As German shepherds yelped in their squad car cages and police helicopters whirred overhead, Sgt. Benjamin Cohey, at 6-foot-7 and 265 pounds, carved out sections of a 10-mile area where the men and dogs of the state police would hunt down a band of escaped convicts from the Maryland House of Correction.
"How do you know what they look like?" asked a trooper, interrupting the sergeant's gruff instructions.
"Anybody you see, you stop," barked Cohey. "If they don't have any ID, you call and ask for an identity check. If you can't identify them, bring 'em in."
From predawn to dusk today, Cohey's men and more than 100 other state policemen and county officers roamed the highways and woods from Baltimore to Washington in a sometimes easy, sometimes wild, and now and then crazy effort to "bring in" 30 prisoners on the lam.
[By early Friday, 21 of 30 escapees had been recaptured and police were still looking for the other nine.]
Many of the escaped prisoners were easy pickings for the posse of lawmen, particularly the dozen or so who were found trying to hitchhike or walk up the road to their old haunts in Baltimore. One escaped prisoner even attempted to rob a bank within hours of gaining freedom and was caught in the act. Others were sniffed out of the woods by the dogs or plucked from fields by the helicopters.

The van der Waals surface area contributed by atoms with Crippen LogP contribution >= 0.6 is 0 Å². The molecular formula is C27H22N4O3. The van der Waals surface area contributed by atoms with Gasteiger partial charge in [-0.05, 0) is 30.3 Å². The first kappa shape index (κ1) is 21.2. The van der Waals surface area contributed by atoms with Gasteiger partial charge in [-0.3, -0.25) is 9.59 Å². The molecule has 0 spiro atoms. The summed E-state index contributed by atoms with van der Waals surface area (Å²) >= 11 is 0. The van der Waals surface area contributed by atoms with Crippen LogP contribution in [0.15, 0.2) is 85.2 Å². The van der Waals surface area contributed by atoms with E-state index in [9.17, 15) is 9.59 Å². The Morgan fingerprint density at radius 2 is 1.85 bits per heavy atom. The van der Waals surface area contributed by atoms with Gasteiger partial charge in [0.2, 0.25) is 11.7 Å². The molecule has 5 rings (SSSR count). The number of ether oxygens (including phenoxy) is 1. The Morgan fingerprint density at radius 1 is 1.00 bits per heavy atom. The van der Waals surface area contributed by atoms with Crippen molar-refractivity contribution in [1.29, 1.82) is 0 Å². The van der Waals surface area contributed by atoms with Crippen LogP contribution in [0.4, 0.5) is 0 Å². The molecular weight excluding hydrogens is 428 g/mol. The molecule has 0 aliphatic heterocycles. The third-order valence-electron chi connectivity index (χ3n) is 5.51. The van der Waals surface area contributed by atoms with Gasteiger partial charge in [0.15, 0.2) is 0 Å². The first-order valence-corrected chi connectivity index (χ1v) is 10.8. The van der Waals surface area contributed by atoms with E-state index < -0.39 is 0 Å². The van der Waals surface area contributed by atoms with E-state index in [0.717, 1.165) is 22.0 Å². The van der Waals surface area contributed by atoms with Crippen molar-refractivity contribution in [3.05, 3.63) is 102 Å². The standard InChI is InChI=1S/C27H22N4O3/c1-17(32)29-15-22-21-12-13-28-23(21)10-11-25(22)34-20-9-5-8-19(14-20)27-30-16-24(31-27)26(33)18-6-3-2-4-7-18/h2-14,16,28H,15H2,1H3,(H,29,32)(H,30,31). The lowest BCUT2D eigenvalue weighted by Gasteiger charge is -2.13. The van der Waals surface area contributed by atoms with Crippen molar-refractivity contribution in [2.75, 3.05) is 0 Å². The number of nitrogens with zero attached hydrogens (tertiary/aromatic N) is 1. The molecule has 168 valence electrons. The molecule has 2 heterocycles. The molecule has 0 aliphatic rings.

The police would parade the handcuffed prisoners before the press as they took them off to jail and Lt. B. T. Hayward kept crossing each new capture off his list of 30 escaped men.
But it was not always that simple.
At mid-afternoon, 10 miles from Jessup, six state troopers began sprinting down the railroad tracks. Canine handlers Farmer, Love, Lowery and Payne held their anxious dogs at the end of eight-foot leashes and fanned out in the underbush.
"They went into the pines up ahead," shouted trooper Vernon Love into the radio strapped to his shoulder. Two troopers scampered down a culvert into a backyard vegetable garden and found tracks in the loose mud and asphalt.
"I've been here 20 minutes and I haven't seen a thing," said a befuddled John Little, a retired man who was observing the seemingly dramatic chase. "But my Chesapeake retriever's been raising hell since four in the morning."
At that moment, Trooper Larry Farmer shouted: "I just saw two guys run across the tracks."
Farmer and the other dog handlers sprinted in the direction where the suspects had been sighted. Seconds later, the two suspects emerged from the brush. They had beaming grins, and announced that was great fun leading the troopers on a wild goose chase.
The police, flushed with anger, ordered the two teen-agers home to their parents.
"They thought it was funny," fumed trooper Payne, who was still out of breath from the chase and was holding back his dog, Max. "If I'd caught 'em in the woods and let Max after 'em, they wouldn't have been laughing. Of course, I would have had 14 days of reports to fill out. I hate paper work."
As the day wore on, police managed to catch a lot more than teen age pranksters. By 5 p.m., state troopers were marching into the Jessup command post with two handcuffed men -- numbers 19 and 20 in the tally of captured prisoners.